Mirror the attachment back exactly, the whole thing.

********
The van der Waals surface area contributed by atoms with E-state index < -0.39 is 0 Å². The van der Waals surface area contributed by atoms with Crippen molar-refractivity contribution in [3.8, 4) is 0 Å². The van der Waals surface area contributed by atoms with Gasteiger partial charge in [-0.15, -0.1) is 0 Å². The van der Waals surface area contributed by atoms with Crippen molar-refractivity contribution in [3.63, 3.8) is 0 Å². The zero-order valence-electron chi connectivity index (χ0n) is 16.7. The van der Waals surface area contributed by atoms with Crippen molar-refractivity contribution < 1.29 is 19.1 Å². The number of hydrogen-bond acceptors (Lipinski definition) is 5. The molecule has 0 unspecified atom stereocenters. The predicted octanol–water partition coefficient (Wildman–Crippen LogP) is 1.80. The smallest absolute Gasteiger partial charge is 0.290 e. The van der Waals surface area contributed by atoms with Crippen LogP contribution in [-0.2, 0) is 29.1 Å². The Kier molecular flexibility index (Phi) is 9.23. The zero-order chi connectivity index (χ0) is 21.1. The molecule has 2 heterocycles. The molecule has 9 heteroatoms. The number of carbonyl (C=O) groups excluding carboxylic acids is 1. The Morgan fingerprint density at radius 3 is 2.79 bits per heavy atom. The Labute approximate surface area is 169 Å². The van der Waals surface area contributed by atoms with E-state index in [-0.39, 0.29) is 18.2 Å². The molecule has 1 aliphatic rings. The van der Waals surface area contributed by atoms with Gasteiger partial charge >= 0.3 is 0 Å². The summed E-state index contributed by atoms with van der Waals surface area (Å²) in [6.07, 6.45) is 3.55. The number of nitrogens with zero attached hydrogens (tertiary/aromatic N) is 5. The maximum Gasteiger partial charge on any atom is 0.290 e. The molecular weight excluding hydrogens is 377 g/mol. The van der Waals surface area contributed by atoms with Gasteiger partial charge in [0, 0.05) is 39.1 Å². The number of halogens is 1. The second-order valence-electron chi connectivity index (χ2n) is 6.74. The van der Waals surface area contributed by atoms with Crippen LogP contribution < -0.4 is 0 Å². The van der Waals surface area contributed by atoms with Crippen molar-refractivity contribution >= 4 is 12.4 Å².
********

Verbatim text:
The van der Waals surface area contributed by atoms with E-state index < -0.39 is 0 Å². The van der Waals surface area contributed by atoms with Crippen molar-refractivity contribution in [3.8, 4) is 0 Å². The van der Waals surface area contributed by atoms with Gasteiger partial charge in [-0.15, -0.1) is 0 Å². The van der Waals surface area contributed by atoms with Crippen molar-refractivity contribution in [3.63, 3.8) is 0 Å². The zero-order valence-electron chi connectivity index (χ0n) is 16.7. The van der Waals surface area contributed by atoms with Crippen molar-refractivity contribution < 1.29 is 19.1 Å². The number of hydrogen-bond acceptors (Lipinski definition) is 5. The molecule has 0 unspecified atom stereocenters. The predicted octanol–water partition coefficient (Wildman–Crippen LogP) is 1.80. The smallest absolute Gasteiger partial charge is 0.290 e. The van der Waals surface area contributed by atoms with Crippen LogP contribution in [-0.2, 0) is 29.1 Å². The Kier molecular flexibility index (Phi) is 9.23. The zero-order chi connectivity index (χ0) is 21.1. The molecule has 2 heterocycles. The molecule has 9 heteroatoms. The number of carbonyl (C=O) groups excluding carboxylic acids is 1. The Morgan fingerprint density at radius 3 is 2.79 bits per heavy atom. The Labute approximate surface area is 169 Å². The van der Waals surface area contributed by atoms with E-state index in [-0.39, 0.29) is 18.2 Å². The molecule has 1 aliphatic rings. The van der Waals surface area contributed by atoms with Gasteiger partial charge >= 0.3 is 0 Å². The summed E-state index contributed by atoms with van der Waals surface area (Å²) in [6.07, 6.45) is 3.55. The number of nitrogens with zero attached hydrogens (tertiary/aromatic N) is 5. The maximum Gasteiger partial charge on any atom is 0.290 e. The molecular weight excluding hydrogens is 377 g/mol. The van der Waals surface area contributed by atoms with Gasteiger partial charge in [0, 0.05) is 39.1 Å². The number of halogens is 1. The second-order valence-electron chi connectivity index (χ2n) is 6.74. The van der Waals surface area contributed by atoms with Crippen LogP contribution < -0.4 is 0 Å². The van der Waals surface area contributed by atoms with Crippen molar-refractivity contribution >= 4 is 12.4 Å².